Salisbury – Sort of Ancient

After arriving in Salisbury on a lovely (but slightly chilled) spring night, we checked into the YHA and settled for a bit. After a meal of 2 minute noodles (my contribution – they were cluttering up my bag and were becoming 2 minute crumbs) Sarah and I headed into the streets of downtown Salisbury, in search of the cathedral, which dominates the landscape. We didn’t find it…

On the morrow however, a short stroll into town and we located the magnificent cathedral, towering over the flat plain on which it stands. This cathedral is an absolute marvel. Maybe because there is nothing around it, and the absence of any buildings around it increases the impact of the building. 

Deciding to come back later on in the afternoon to do the recommended Tower Tour, we went on to Old Sarum, the Bronze Age to medieval site of the town. Abandoned in medieval times for the town springing up around the new Cathedral being built on the plain, the castle and cathedral were cannibalised for the stone and left in ruins. It is sites like this that marvel and confuse me greatly. Maybe I’m more used to the Australian way of  heaving information at you, and setting up dolls & furniture to ‘recreate’ the scene (anyone seen Ned Kelly’s room in Glenrowan? Complete with Ned’s battle armour…), but I do like the way the English just expect you to use your imagination to recreate what the castle would have been like.

They have little signs, informing you that this is where the King’s privy was etc., actually there was quite a bit about the King’s privy in this castle, Henry I liked his comfort.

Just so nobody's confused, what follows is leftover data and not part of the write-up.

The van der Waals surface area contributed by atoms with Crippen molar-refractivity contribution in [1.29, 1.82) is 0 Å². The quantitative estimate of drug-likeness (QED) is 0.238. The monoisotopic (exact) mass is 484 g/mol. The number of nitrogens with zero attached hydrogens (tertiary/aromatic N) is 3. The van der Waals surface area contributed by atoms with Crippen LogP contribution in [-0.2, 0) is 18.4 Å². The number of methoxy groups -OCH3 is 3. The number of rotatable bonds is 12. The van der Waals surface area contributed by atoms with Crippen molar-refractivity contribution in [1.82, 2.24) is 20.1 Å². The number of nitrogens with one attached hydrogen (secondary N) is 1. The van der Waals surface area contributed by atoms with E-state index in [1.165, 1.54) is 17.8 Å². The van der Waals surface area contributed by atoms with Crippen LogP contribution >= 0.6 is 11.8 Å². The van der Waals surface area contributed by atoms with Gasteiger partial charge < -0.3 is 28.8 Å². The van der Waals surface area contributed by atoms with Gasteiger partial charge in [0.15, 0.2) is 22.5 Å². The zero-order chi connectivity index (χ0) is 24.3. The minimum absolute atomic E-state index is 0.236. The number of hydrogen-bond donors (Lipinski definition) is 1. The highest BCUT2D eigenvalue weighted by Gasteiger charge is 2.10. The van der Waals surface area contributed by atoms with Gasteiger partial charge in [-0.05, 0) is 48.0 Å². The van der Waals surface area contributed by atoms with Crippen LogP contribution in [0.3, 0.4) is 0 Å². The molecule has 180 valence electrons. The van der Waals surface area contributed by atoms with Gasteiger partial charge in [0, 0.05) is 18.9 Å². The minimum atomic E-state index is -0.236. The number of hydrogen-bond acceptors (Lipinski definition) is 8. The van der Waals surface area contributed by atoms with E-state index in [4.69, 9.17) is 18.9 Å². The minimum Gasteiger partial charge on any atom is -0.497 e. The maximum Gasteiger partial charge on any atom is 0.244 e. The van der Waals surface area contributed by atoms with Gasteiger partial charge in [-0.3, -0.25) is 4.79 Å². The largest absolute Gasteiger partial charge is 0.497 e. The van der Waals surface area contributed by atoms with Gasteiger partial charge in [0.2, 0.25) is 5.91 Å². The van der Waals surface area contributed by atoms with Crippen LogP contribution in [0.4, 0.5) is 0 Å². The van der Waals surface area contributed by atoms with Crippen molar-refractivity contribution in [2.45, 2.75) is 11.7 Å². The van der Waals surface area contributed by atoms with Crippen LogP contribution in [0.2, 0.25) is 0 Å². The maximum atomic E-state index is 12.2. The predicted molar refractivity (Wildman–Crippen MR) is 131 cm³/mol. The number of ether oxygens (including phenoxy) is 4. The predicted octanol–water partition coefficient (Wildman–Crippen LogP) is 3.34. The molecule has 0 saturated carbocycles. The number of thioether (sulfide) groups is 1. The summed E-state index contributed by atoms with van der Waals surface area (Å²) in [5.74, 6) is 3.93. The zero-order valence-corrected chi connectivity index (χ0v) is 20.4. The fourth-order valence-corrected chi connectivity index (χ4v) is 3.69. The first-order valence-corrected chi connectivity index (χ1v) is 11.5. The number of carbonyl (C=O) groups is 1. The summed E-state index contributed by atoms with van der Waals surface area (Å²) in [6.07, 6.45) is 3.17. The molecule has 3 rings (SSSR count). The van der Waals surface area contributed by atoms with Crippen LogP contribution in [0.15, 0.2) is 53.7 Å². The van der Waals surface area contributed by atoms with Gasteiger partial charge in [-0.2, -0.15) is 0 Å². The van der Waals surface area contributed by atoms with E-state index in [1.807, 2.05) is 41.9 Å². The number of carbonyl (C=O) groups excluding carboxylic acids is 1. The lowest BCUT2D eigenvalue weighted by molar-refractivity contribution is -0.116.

I walked along the ramparts for a while, and ran into a lady walking her very disobedient dog. She kept yelling at him, and he kept ignoring her. She told me about a crop circle in the field, visible from the wall, and I found it!

On from Old Sarum we made the interestingly twisty & narrow car trip to Old Wardour castle, a romantic ruin of a castle, notable for it’s hexagonal shape and the setting for Locksley Manor from Robin Hood, Prince of Thieves. Poor old Brian Blessed (or Robin’s father) is strung up in a cage and left to rot in this very ruin…

However, the castle is a wonderfully romantic and cultivated place. It is part of a family estate, a new castle was built in the 1700’s, but every estate back then required romantic links to the past, and Wardour had just such a castle. Built in the early medieval time, it was used by a noble for many years until the Civil Wars when is was besieged several times and fell into disrepair.

So, when the estate was purchased in the 1700’s, the owner set about making the grounds a mysterious link to the past, the ruins being a key feature. They also created a lake, and a grotto, using concrete and volcanic rock from the Bath region.

Then back once again to the cathedral, where we took the Tower tour, climbing 332 steps to get as close to the top of it’s magnificent spire as possible. Salisbury is very fond of the spire, it features in a lot of the surrounding shops & pubs.

Marvelous Salisbury. Top it off with some local brew, and you’re golden. Even with aching feet.

About KTunravels

I live in the world, and intend to explore it.
This entry was posted in England, History, Travel and tagged , , , , . Bookmark the permalink.

4 Responses to Salisbury – Sort of Ancient

  1. Victoria says:

    “on the morrow” hehe you english lady!!! sounds amazing. miss you.

  2. Sharre says:

    Jealous am I! I never made it to Salisbury when I was in England, I had resigned myself to that but now seeing your pictures I am devastated. Damn you KT 😉

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